Tuesday Zedlines, April 5th

 QR National will offer 115 voluntary redundancies to Ipswich workers next week, as part of a state-wide redundancy program.

The company, which was privatised from the state run Queensland Rail last year, had previously deferred speculation that jobs would be cut.

Around 75 million dollars are expected to be spent on the program, which is planned to offer redundancies to a total of 600 employees across Queensland.

Food Standards Australia and New Zealand have called for public debate on legalising the sale of hemp seed and oil.

Hemp, which contains little of the psychoactive chemical found in cannabis, is already used in Australia as animal feed.

The FSANZ said there are no associated risks with eating hemp foods, however a previous attempt to legalise hemp was rejected by ministers on the grounds it would increase acceptance of marijuana.

The US has called for the president of Yemen to step down, following the death of 17 protestors at the hands of presidential security forces.

President Ali Abdullah Saleh has resisted calls to resign immediately, as anti-government protests today continue into their third month.

White House spokesman Jay Carney warned Al Qaeda could exploit a power vacuum in Yemen if conflict was not soon resolved.

A Beenleigh man has been found guilty of murdering his former flat mate, in what has been described as a “brutal slaughtering”.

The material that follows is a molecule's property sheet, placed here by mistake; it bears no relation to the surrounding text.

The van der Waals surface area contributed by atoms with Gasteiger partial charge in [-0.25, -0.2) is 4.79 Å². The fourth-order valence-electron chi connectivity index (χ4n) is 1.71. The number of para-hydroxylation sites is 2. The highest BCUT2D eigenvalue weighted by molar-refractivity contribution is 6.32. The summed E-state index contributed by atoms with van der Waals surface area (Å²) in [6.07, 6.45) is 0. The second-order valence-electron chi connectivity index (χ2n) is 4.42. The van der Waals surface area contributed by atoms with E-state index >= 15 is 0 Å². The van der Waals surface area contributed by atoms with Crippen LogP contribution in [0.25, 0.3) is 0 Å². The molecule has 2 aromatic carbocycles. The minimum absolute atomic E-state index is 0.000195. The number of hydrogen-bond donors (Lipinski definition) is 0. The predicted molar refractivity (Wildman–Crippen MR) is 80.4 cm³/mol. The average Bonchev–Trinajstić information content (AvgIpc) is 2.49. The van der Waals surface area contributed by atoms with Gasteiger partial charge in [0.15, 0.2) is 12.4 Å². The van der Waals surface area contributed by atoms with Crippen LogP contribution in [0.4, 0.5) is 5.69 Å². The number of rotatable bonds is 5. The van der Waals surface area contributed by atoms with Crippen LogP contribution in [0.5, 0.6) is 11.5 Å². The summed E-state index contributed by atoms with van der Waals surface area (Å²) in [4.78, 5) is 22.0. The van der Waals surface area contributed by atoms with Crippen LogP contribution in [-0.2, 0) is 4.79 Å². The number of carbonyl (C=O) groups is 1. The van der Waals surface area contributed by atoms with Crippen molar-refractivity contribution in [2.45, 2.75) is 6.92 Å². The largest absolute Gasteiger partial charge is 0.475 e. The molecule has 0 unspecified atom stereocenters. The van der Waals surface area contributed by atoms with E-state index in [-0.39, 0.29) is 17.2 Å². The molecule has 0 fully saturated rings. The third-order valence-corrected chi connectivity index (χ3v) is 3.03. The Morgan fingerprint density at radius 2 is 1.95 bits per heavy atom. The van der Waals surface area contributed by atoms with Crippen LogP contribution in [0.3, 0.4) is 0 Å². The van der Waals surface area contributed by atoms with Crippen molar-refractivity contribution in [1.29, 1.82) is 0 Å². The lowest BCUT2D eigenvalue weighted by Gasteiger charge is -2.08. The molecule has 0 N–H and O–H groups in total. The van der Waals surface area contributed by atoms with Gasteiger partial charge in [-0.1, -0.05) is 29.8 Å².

Robert Ian Logan, a self-confessed cannibal, pleaded not guilty in the Supreme Court in Brisbane to murdering Bun Huntingford in 2006.

Logan has been sentenced to life in prison.

A climate change specialist has warned the Great Barrier Reef will be lost if greenhouse gases aren’t drastically cut.

The announcement is a preface to the GREENHOUSE conference, which begins today in Cairns.

The event will run until Friday.

The Centre for Resource and Environmental Management have warned the Northern Territory would face substantial risk from an Indonesian nuclear reactor fallout.

The Indonesian Government have announced plans to build four nuclear generators by 2022. The planned site for the build is close to an earthquake fault line.

Spokesmen have denied the sight is in danger, and said the site would be considerably more modern than the currently damaged Japanese reactors.

Fijian engineers are still working to restore water to thousands of residents after a planned maintenance shut down went wrong.

A new pipe system to improve supply lines was meant to be installed, but ran over schedule, allowing air to disrupt the system.

The system must now remove all air before it can function properly. Water supply is expected to resume by the end of today.

The Gillard government has been criticised for moving too slowly in providing vital infrastructure to remote communities around Australia.

Remote Indigenous Services Coordinator Brian Gleeson says the government should move faster to deliver acceptable facilities for remote communities, with many key promises brought to a standstill.

High on the agenda is an increase in the number of “safe houses”, which support community members suffering from abuse and violence.

Queensland Speaker of the House John Mickel has refused to allow Lord Mayor Campbell Newman to speak in parliament until he is elected to a seat.

Although Mr Newman is the chosen leader of the Liberal National Party, MP Jeff Seeney is the official party leader.

Mr Newman plans to contest the seat of Ashgrove. Premier Anna Bligh has refused to comment on when the next election will be held.


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